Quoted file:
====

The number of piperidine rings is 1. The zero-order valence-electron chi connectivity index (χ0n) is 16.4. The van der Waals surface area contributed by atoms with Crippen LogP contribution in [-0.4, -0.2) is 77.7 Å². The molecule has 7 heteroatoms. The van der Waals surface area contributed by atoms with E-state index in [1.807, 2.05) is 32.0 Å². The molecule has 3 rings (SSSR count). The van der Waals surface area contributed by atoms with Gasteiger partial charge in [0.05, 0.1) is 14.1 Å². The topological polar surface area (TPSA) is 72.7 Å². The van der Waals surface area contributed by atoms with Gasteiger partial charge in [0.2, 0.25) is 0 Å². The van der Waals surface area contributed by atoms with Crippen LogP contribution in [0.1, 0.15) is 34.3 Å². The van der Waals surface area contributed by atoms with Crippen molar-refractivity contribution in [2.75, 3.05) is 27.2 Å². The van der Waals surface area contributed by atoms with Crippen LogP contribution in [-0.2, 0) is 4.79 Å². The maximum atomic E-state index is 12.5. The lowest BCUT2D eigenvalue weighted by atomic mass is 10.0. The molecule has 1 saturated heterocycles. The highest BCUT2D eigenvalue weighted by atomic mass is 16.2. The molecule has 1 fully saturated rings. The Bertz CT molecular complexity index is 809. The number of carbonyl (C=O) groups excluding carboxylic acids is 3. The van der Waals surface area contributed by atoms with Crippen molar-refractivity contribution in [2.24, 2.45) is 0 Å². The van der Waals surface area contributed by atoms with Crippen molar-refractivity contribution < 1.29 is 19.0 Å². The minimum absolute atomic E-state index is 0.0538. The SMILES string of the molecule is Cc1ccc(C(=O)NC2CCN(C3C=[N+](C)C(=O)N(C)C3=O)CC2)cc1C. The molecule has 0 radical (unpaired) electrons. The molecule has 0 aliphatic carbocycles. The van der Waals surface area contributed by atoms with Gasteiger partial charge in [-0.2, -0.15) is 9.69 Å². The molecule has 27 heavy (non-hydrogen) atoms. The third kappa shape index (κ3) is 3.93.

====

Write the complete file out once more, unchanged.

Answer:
The number of piperidine rings is 1. The zero-order valence-electron chi connectivity index (χ0n) is 16.4. The van der Waals surface area contributed by atoms with Crippen LogP contribution in [-0.4, -0.2) is 77.7 Å². The molecule has 7 heteroatoms. The van der Waals surface area contributed by atoms with E-state index in [1.807, 2.05) is 32.0 Å². The molecule has 3 rings (SSSR count). The van der Waals surface area contributed by atoms with Gasteiger partial charge in [0.05, 0.1) is 14.1 Å². The topological polar surface area (TPSA) is 72.7 Å². The van der Waals surface area contributed by atoms with Gasteiger partial charge in [0.2, 0.25) is 0 Å². The van der Waals surface area contributed by atoms with Crippen LogP contribution in [0.1, 0.15) is 34.3 Å². The van der Waals surface area contributed by atoms with Crippen molar-refractivity contribution in [2.75, 3.05) is 27.2 Å². The van der Waals surface area contributed by atoms with Crippen LogP contribution in [-0.2, 0) is 4.79 Å². The maximum atomic E-state index is 12.5. The lowest BCUT2D eigenvalue weighted by atomic mass is 10.0. The molecule has 1 saturated heterocycles. The highest BCUT2D eigenvalue weighted by atomic mass is 16.2. The molecule has 1 fully saturated rings. The Bertz CT molecular complexity index is 809. The number of carbonyl (C=O) groups excluding carboxylic acids is 3. The van der Waals surface area contributed by atoms with Crippen molar-refractivity contribution in [2.24, 2.45) is 0 Å². The van der Waals surface area contributed by atoms with Crippen molar-refractivity contribution < 1.29 is 19.0 Å². The minimum absolute atomic E-state index is 0.0538. The SMILES string of the molecule is Cc1ccc(C(=O)NC2CCN(C3C=[N+](C)C(=O)N(C)C3=O)CC2)cc1C. The molecule has 0 radical (unpaired) electrons. The molecule has 0 aliphatic carbocycles. The van der Waals surface area contributed by atoms with Gasteiger partial charge in [-0.2, -0.15) is 9.69 Å². The molecule has 27 heavy (non-hydrogen) atoms. The third kappa shape index (κ3) is 3.93.